In Upstate New York, Leather’s Long Shadow

The lucrative and polluting leather industry fled Gloversville, New York, for foreign shores when regulations set in, but its echoes are everywhere.

  • The ruins of the Zimmer and Son glove factory on South Arlington Avenue is a Gloversville, New York, landmark. For more than 100 years, leather tanning and glove making propelled the economy of this upstate New York town.

It was as if a meteor had struck the tanning industry. For more than a century, leather production had been the great engine that powered the regional economy of upstate New York. And then, almost overnight, it seemed, the tanneries were gone, as one shop after another fell in the 1980s to global competition and strict new environmental regulations. Gloversville — once the glove-making capital of the world — sank into a deep depression, perilously close to extinction itself.

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Part 1
2/21
Part 2
2/22
Part 3
2/23
Part 4
2/24
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In the decades since, the survivors of the cataclysm have struggled to clean up and rebuild. True to form, in commerce as in nature, small mammals emerged on a landscape devoid of dinosaurs, and today, at least a few of them are thriving.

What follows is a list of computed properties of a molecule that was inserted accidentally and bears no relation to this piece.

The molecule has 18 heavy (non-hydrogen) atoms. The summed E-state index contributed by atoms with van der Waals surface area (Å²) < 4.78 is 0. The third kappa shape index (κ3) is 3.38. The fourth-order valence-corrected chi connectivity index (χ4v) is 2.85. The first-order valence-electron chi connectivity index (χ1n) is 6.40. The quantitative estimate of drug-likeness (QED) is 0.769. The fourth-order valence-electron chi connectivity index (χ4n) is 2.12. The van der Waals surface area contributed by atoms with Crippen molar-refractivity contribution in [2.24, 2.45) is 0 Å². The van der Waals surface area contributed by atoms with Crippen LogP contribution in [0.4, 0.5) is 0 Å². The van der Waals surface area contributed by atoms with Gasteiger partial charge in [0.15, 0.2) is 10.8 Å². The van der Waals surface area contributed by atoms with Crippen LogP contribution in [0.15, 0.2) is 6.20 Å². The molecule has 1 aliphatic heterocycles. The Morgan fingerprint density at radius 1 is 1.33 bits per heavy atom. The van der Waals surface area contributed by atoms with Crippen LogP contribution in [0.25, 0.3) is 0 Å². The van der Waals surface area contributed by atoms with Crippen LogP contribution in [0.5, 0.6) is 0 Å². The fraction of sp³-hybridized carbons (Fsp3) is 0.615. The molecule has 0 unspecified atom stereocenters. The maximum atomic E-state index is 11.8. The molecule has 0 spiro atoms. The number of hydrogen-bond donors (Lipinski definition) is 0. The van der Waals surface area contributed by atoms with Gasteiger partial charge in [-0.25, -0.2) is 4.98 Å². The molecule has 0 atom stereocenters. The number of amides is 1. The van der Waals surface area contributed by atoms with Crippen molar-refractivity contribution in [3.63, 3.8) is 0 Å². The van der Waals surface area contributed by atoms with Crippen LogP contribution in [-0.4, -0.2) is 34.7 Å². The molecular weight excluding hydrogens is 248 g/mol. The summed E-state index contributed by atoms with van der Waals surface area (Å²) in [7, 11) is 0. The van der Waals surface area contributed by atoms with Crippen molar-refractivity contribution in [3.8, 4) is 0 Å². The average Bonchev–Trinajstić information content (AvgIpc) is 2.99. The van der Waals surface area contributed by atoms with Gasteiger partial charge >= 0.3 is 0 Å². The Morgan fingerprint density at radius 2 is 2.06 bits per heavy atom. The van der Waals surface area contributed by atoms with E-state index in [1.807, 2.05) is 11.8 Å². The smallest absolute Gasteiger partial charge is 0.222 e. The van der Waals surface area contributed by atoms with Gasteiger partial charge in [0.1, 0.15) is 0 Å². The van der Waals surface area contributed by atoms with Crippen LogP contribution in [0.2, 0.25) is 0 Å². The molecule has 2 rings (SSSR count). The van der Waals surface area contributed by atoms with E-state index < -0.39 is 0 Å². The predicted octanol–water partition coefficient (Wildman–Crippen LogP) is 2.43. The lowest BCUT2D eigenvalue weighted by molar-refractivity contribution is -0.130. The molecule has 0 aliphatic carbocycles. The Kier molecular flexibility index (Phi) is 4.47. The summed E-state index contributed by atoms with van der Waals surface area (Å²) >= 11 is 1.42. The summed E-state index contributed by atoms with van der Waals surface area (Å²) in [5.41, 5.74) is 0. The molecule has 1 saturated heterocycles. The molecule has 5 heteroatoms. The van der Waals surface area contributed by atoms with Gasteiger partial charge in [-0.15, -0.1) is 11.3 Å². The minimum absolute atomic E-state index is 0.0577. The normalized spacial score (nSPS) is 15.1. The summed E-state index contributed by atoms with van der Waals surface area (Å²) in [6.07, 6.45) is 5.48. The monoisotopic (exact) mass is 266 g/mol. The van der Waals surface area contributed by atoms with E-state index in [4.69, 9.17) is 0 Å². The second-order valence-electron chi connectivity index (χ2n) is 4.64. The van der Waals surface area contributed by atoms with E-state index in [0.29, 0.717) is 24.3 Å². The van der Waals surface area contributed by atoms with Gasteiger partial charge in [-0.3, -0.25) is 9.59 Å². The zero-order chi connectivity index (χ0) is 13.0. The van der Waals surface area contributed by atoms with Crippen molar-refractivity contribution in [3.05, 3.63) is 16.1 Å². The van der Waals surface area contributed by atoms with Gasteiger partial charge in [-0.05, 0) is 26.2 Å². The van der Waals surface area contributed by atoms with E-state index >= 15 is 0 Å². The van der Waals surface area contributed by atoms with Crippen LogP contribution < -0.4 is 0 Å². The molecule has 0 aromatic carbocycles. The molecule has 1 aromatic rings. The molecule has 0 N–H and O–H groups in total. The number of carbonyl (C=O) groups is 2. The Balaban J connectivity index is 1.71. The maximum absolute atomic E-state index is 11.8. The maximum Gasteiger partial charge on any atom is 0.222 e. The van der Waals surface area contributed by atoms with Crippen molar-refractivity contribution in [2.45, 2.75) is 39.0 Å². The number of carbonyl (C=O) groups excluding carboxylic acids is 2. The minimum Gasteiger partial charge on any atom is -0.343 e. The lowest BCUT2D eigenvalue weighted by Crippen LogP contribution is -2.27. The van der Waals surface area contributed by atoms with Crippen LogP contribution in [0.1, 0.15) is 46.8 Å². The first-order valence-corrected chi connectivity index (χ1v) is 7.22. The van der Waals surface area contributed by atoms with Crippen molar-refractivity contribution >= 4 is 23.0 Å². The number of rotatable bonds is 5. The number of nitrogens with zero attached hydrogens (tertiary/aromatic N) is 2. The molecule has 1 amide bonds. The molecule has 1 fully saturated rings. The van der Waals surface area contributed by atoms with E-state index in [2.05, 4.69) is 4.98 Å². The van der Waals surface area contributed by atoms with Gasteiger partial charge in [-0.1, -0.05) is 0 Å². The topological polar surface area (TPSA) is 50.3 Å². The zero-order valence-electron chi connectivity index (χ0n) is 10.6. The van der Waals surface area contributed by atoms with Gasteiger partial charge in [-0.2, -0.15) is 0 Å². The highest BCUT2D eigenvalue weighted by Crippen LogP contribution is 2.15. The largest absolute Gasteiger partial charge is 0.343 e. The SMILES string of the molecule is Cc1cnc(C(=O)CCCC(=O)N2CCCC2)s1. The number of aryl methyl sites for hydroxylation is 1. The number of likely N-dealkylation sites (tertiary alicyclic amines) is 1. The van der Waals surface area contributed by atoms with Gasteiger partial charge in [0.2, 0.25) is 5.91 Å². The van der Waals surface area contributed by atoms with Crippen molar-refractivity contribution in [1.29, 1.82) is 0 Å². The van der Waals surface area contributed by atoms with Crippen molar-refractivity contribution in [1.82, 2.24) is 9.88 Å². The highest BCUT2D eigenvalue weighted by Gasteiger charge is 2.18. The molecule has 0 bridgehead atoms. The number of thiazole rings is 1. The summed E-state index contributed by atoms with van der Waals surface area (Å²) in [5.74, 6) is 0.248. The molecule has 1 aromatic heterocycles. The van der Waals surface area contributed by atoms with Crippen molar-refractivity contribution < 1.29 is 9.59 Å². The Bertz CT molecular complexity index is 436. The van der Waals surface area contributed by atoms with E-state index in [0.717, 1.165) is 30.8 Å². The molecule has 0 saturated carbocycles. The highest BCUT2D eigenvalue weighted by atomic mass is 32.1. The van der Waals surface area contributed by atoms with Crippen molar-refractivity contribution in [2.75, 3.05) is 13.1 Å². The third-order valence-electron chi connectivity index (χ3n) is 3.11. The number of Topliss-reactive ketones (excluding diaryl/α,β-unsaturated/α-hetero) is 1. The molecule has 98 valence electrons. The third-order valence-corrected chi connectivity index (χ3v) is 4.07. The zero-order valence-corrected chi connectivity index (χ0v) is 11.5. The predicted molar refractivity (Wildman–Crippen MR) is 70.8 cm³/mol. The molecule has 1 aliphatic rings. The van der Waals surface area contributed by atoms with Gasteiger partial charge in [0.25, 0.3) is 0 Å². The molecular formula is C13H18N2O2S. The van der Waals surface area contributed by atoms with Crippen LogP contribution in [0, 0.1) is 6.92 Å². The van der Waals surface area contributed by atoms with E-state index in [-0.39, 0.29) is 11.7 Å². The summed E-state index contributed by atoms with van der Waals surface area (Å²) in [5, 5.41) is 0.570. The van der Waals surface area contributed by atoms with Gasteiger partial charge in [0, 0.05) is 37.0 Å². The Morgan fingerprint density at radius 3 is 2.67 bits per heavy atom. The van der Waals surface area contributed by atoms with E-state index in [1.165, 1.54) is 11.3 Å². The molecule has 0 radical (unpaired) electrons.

“I don’t think anyone is looking to bring back the tanning industry,” says Gloversville Mayor Dayton King. “But Gloversville and Fulton County are definitely coming back.”

The story of Gloversville is the story of small manufacturing communities across America, dealt near-fatal blows by the offshoring of jobs to markets in developing nations with cheap labor and lax environmental controls. Ironically, just as some American manufacturing regions are staging modest comebacks, those early offshore markets are facing their own Gloversville moments, squeezed by competition from other countries and growing environmental regulation at home.

The Hazaribagh district of Dhaka, where about 90 percent of Bangladesh’s leather is produced, is a prime example. Like their Gloversville counterparts decades ago, Hazaribagh tanners face growing competition and government orders to stop polluting local waterways or cease operations entirely. How long that transition might take is an open question, but once the tanneries are gone from Hazaribagh, the Bangladeshi government will have a monumental cleanup — far worse, to be sure, but not so different from what federal and state authorities found in New York. The parallels between Gloversville then and Hazaribagh now are more than ironic or coincidental; they are instructive.